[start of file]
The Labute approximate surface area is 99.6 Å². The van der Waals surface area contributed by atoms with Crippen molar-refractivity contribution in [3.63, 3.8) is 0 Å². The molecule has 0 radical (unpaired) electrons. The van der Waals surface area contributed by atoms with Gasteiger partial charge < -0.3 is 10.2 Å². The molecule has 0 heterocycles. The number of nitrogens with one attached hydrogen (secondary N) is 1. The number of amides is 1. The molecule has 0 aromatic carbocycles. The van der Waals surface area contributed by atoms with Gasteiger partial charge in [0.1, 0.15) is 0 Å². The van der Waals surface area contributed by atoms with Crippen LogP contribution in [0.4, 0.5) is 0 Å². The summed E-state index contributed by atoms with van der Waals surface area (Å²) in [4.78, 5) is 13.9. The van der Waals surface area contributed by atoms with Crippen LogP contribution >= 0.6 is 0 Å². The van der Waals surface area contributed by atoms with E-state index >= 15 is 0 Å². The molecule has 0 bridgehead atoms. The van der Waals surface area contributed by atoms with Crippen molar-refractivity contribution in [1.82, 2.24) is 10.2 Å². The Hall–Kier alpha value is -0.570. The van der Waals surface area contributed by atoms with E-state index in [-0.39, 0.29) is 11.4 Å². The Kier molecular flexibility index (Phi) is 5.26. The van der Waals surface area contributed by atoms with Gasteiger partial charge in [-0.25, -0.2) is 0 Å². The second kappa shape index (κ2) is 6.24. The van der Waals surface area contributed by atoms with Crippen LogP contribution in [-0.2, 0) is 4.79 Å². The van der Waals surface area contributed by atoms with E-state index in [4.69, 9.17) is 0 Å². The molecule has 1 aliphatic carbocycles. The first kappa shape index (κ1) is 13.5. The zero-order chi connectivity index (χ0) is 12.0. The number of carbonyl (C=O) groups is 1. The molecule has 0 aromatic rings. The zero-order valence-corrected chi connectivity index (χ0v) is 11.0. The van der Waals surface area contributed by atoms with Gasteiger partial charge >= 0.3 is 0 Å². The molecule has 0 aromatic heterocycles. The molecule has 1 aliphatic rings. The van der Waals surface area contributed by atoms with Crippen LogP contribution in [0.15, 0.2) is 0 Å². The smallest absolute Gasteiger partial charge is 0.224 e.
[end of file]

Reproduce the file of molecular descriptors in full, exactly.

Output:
The Labute approximate surface area is 99.6 Å². The van der Waals surface area contributed by atoms with Crippen molar-refractivity contribution in [3.63, 3.8) is 0 Å². The molecule has 0 radical (unpaired) electrons. The van der Waals surface area contributed by atoms with Gasteiger partial charge < -0.3 is 10.2 Å². The molecule has 0 heterocycles. The number of nitrogens with one attached hydrogen (secondary N) is 1. The number of amides is 1. The molecule has 0 aromatic carbocycles. The van der Waals surface area contributed by atoms with Gasteiger partial charge in [0.1, 0.15) is 0 Å². The van der Waals surface area contributed by atoms with Crippen LogP contribution in [0.4, 0.5) is 0 Å². The summed E-state index contributed by atoms with van der Waals surface area (Å²) in [4.78, 5) is 13.9. The van der Waals surface area contributed by atoms with Crippen LogP contribution >= 0.6 is 0 Å². The van der Waals surface area contributed by atoms with E-state index >= 15 is 0 Å². The molecule has 0 bridgehead atoms. The van der Waals surface area contributed by atoms with Crippen molar-refractivity contribution in [1.82, 2.24) is 10.2 Å². The Hall–Kier alpha value is -0.570. The van der Waals surface area contributed by atoms with E-state index in [-0.39, 0.29) is 11.4 Å². The Kier molecular flexibility index (Phi) is 5.26. The van der Waals surface area contributed by atoms with Gasteiger partial charge in [-0.25, -0.2) is 0 Å². The second kappa shape index (κ2) is 6.24. The van der Waals surface area contributed by atoms with Crippen LogP contribution in [-0.2, 0) is 4.79 Å². The van der Waals surface area contributed by atoms with E-state index in [4.69, 9.17) is 0 Å². The molecule has 1 aliphatic carbocycles. The first kappa shape index (κ1) is 13.5. The zero-order chi connectivity index (χ0) is 12.0. The number of carbonyl (C=O) groups is 1. The molecule has 0 aromatic rings. The zero-order valence-corrected chi connectivity index (χ0v) is 11.0. The van der Waals surface area contributed by atoms with Gasteiger partial charge >= 0.3 is 0 Å². The molecule has 0 aromatic heterocycles. The molecule has 1 aliphatic rings. The van der Waals surface area contributed by atoms with Crippen LogP contribution in [0.15, 0.2) is 0 Å². The smallest absolute Gasteiger partial charge is 0.224 e.